Bradley Beal put together a version of the perfect shooting guard, built using Kobe Bryant, Michael Jordan and Allen Iverson among others.
Beal has become a top-5 scorer in the league today. He damn near sealed a scoring title this very year before Stephen Curry usurped it at the end. Beal has unlocked his potential as a scorer at will and he’s the backbone of this Wizards unit.
The going hasn’t always been smooth for the Washington first-round pick from 2012. Still aged just 27, Beal has his prime years ahead of him to try and win an NBA title.
He’s definitely added all the requisite tools needed to be an all-time great scorer to his arsenal. Beal operates with the assured air of a maestro at work when the Wizards are looking for buckets.
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Bradley Beal creates the perfect player – featuring Kobe Bryant and Michael Jordan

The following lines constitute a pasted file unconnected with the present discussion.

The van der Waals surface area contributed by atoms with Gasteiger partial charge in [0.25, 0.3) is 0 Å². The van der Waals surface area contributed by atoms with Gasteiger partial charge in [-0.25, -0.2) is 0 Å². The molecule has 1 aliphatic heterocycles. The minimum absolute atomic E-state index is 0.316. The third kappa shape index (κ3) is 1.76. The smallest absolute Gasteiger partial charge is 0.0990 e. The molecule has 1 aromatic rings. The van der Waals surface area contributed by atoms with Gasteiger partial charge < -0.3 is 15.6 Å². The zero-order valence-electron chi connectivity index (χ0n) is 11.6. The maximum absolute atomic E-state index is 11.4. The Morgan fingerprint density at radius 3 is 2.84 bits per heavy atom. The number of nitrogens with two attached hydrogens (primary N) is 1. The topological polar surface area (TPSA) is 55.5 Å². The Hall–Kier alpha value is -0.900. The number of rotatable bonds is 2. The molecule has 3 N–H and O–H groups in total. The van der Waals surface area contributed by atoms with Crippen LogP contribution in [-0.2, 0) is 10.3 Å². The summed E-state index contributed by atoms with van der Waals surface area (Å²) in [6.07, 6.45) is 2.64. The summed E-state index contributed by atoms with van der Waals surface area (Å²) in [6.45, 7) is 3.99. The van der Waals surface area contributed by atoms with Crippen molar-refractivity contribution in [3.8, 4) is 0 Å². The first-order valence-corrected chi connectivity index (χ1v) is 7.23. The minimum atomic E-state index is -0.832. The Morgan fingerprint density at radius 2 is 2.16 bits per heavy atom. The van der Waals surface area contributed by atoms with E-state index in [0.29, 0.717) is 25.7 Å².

Beal grew up on a generation of basketball that featured mid-range shots as the bread and butter. He also understood the importance of using one’s body in order to create separation and an earn trips to the charity stripe.
He was on the Knuckleheads podcast with Quentin Richardson and Darius Miles this past week. The duo asked him about many things that shaped his view of the basketball world.
One of the questions they posed was regarding players who he looked up to. Bradley Beal gave a thorough breakdown of what qualities he studied in his idols as he grew up playing basketball:
“If I’d a big machine to create a player I could put together, I always loved Kobe and Michael Jordan’s footwork. That’s one thing I always watch. Their pirouettes, spins, just their ability to manipulate defenses with their feet. Pivot, reverse, side steps, all that.”
“Then Ray Allen’s shooting ability, like you said he’s a jump-shooter. My mom, she made me sit down like I’m sitting right here, and watch Ray Allen clips all day. Watching his form – one hand, guide hand off the ball.”
“Growing up, AI was my favorite player. I was just a fanboy of AI so I loved everything he did, he has a heart of a champion. And then as I got older, I started watching a lot of D-Wade.”
“To be able to slither through the defenses. He wasn’t always known as a shooter, so he figured out ways to be able to get his points off and be able to use his body, post up, pump fake, spin in the lane, Eurosteps, dunking on you. He had it all.”